It wasn’t as deep as it sounded. She was simply aware that her career, her life, was static. It wasn’t going anywhere. She wasn’t even getting the money that she was supposed to get because so much of it wound up in federal hands or going to fund crazy schemes or spent on her quarters in Drakken’s lairs, which rarely lasted. So, seeing as she knew all of this, why hadn’t she made it all better?
Was she just accustomed to it? Fuck no! Shego was better than that! Wasn’t she? She was too smart to keep losing the same fight over and over and over again, and yet there wasn’t a lot of evidence to support that, since it kept on happening. Clearly, something needed to change. That or she was starting to take her job too personally when she shouldn’t care. Regardless of the truth, she was stressed and deserved a break from her duties, as well as the space to figure things out, like whether or not she would continue to work for Drakken. That’s why she was all the way out there.
Unfortunately, although this did classify as a shock to her system, the long awaited path towards an epiphany did not appear to be hiding behind the gun toting, flag waving, white-toothed, prayer saying, vitamin taking, green skin hating militia. After all, if she was murdered by the Secret Service or whatever these bastards called themselves then she couldn’t do a whole lot about raising her satisfaction with life or her accomplishments, could she? Hell, she hadn’t even had enough time to get used to not being told what to do yet – even though she normally ignored people’s orders anyway. In the isolation and silence, it became frighteningly blatant how much of her life she spent following orders and being subordinate, considering how sincerely she loathed that. It was a relief for Shego to have no one but herself to listen to and her own expectations to meet, which were refreshingly low and comfortable, until the life and death issue erupted.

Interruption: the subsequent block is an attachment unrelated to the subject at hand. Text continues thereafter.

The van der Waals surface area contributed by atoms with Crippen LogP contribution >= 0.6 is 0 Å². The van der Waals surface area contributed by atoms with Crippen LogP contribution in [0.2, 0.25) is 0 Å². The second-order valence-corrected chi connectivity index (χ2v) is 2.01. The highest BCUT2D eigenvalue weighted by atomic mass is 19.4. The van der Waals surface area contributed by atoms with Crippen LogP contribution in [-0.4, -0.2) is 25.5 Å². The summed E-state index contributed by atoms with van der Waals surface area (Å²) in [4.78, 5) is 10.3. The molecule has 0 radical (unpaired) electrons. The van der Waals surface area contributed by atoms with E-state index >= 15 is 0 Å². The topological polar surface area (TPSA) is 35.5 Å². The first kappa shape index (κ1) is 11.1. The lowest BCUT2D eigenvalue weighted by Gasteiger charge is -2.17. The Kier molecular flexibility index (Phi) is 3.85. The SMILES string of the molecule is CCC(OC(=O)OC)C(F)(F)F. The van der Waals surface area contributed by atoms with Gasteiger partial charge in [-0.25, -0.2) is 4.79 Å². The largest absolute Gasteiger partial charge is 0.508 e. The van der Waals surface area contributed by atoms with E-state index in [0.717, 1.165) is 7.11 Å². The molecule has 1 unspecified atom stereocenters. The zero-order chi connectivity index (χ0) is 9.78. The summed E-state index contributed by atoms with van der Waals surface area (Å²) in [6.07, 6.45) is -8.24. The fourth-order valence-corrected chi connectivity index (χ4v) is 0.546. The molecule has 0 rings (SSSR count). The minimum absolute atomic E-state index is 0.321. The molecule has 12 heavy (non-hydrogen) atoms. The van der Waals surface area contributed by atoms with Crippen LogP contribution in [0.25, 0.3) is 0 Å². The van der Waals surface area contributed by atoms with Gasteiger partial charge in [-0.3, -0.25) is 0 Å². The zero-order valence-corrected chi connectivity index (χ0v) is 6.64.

And that was the state of affairs and everything leading up to it. Not a lot of those thoughts went through her mind as she ran, though. This was all old news, and there were more pressing matters at hand, for example being hunted down in the desert like a teen in some stupid gore/torture movie.
She raced downhill, or down dune in the hopes that she would be hidden from sight, first of all, and also to gain some speed, which might edge her ahead of any chasers who didn’t possess her balance or skills. Over the course of her sprint, she adapted her style of treading so that it enabled her to displace very little sand, meaning that she could accelerate to a greater velocity than most people. It wasn’t worth looking behind her to validate her confidence; she could scarcely see her unlit hand in front of her face.
However, something didn’t feel right. It seemed too quiet. Even if she was outrunning them all, shouldn’t there be at least one agent within firing range, trying to take her down? Unless of course…